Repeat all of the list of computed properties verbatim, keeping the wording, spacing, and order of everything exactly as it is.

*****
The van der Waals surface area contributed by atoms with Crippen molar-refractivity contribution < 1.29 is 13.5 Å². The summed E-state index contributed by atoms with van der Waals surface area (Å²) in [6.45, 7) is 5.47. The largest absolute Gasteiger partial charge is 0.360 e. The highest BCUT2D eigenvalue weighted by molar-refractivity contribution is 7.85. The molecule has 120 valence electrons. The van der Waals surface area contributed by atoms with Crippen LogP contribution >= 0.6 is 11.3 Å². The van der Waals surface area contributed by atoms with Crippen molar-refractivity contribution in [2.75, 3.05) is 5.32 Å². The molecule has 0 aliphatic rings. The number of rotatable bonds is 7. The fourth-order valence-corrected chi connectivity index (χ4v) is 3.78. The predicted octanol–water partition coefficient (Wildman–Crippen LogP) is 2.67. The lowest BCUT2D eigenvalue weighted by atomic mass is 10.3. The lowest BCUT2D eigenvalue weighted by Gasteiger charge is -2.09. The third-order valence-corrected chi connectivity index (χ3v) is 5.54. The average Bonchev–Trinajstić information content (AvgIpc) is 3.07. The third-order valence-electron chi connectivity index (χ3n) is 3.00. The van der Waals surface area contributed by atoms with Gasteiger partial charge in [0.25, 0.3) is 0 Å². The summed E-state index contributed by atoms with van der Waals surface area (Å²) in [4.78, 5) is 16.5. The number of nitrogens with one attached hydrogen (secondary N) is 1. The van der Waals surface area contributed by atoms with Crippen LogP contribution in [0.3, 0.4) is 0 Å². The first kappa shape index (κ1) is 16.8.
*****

The van der Waals surface area contributed by atoms with Crippen molar-refractivity contribution < 1.29 is 13.5 Å². The summed E-state index contributed by atoms with van der Waals surface area (Å²) in [6.45, 7) is 5.47. The largest absolute Gasteiger partial charge is 0.360 e. The highest BCUT2D eigenvalue weighted by molar-refractivity contribution is 7.85. The molecule has 120 valence electrons. The van der Waals surface area contributed by atoms with Crippen LogP contribution >= 0.6 is 11.3 Å². The van der Waals surface area contributed by atoms with Crippen molar-refractivity contribution in [2.75, 3.05) is 5.32 Å². The molecule has 0 aliphatic rings. The number of rotatable bonds is 7. The fourth-order valence-corrected chi connectivity index (χ4v) is 3.78. The predicted octanol–water partition coefficient (Wildman–Crippen LogP) is 2.67. The lowest BCUT2D eigenvalue weighted by atomic mass is 10.3. The lowest BCUT2D eigenvalue weighted by Gasteiger charge is -2.09. The third-order valence-corrected chi connectivity index (χ3v) is 5.54. The average Bonchev–Trinajstić information content (AvgIpc) is 3.07. The third-order valence-electron chi connectivity index (χ3n) is 3.00. The van der Waals surface area contributed by atoms with Gasteiger partial charge in [0.25, 0.3) is 0 Å². The summed E-state index contributed by atoms with van der Waals surface area (Å²) in [4.78, 5) is 16.5. The number of nitrogens with one attached hydrogen (secondary N) is 1. The van der Waals surface area contributed by atoms with Crippen LogP contribution in [0.3, 0.4) is 0 Å². The first kappa shape index (κ1) is 16.8.